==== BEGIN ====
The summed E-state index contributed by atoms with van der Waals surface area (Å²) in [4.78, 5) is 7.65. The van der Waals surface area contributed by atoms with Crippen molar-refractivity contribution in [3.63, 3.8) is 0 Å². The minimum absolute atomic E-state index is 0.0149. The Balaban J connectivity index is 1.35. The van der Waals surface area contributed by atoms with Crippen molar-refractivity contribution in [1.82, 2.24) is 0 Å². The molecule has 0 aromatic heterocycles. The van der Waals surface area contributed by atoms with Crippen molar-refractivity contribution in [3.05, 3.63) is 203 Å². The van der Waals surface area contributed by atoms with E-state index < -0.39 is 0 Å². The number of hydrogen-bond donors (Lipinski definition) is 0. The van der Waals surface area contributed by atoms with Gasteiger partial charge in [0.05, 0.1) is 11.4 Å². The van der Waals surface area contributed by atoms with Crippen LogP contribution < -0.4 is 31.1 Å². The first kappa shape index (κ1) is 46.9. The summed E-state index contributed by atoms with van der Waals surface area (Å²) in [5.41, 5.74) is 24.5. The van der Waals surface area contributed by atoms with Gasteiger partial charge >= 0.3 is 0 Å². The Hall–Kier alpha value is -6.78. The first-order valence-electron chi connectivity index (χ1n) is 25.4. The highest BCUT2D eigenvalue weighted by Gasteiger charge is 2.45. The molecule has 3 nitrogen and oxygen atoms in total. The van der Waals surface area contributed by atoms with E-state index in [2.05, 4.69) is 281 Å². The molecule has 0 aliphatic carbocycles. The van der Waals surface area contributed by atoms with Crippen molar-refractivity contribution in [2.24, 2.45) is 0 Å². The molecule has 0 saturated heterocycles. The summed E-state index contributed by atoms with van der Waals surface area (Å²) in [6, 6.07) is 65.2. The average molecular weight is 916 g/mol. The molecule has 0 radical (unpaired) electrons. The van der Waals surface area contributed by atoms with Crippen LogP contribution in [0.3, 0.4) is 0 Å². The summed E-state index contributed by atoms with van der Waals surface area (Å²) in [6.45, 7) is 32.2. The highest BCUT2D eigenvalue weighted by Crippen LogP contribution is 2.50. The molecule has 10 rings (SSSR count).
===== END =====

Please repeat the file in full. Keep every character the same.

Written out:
The summed E-state index contributed by atoms with van der Waals surface area (Å²) in [4.78, 5) is 7.65. The van der Waals surface area contributed by atoms with Crippen molar-refractivity contribution in [3.63, 3.8) is 0 Å². The minimum absolute atomic E-state index is 0.0149. The Balaban J connectivity index is 1.35. The van der Waals surface area contributed by atoms with Crippen molar-refractivity contribution in [1.82, 2.24) is 0 Å². The molecule has 0 aromatic heterocycles. The van der Waals surface area contributed by atoms with Crippen molar-refractivity contribution in [3.05, 3.63) is 203 Å². The van der Waals surface area contributed by atoms with E-state index < -0.39 is 0 Å². The number of hydrogen-bond donors (Lipinski definition) is 0. The van der Waals surface area contributed by atoms with Gasteiger partial charge in [0.05, 0.1) is 11.4 Å². The van der Waals surface area contributed by atoms with Crippen LogP contribution < -0.4 is 31.1 Å². The first kappa shape index (κ1) is 46.9. The summed E-state index contributed by atoms with van der Waals surface area (Å²) in [5.41, 5.74) is 24.5. The van der Waals surface area contributed by atoms with Gasteiger partial charge >= 0.3 is 0 Å². The Hall–Kier alpha value is -6.78. The first-order valence-electron chi connectivity index (χ1n) is 25.4. The highest BCUT2D eigenvalue weighted by Gasteiger charge is 2.45. The molecule has 3 nitrogen and oxygen atoms in total. The van der Waals surface area contributed by atoms with E-state index in [2.05, 4.69) is 281 Å². The molecule has 0 aliphatic carbocycles. The van der Waals surface area contributed by atoms with Crippen molar-refractivity contribution in [2.24, 2.45) is 0 Å². The molecule has 0 saturated heterocycles. The summed E-state index contributed by atoms with van der Waals surface area (Å²) in [6, 6.07) is 65.2. The average molecular weight is 916 g/mol. The molecule has 0 radical (unpaired) electrons. The van der Waals surface area contributed by atoms with Crippen LogP contribution in [0.3, 0.4) is 0 Å². The summed E-state index contributed by atoms with van der Waals surface area (Å²) in [6.45, 7) is 32.2. The highest BCUT2D eigenvalue weighted by Crippen LogP contribution is 2.50. The molecule has 10 rings (SSSR count).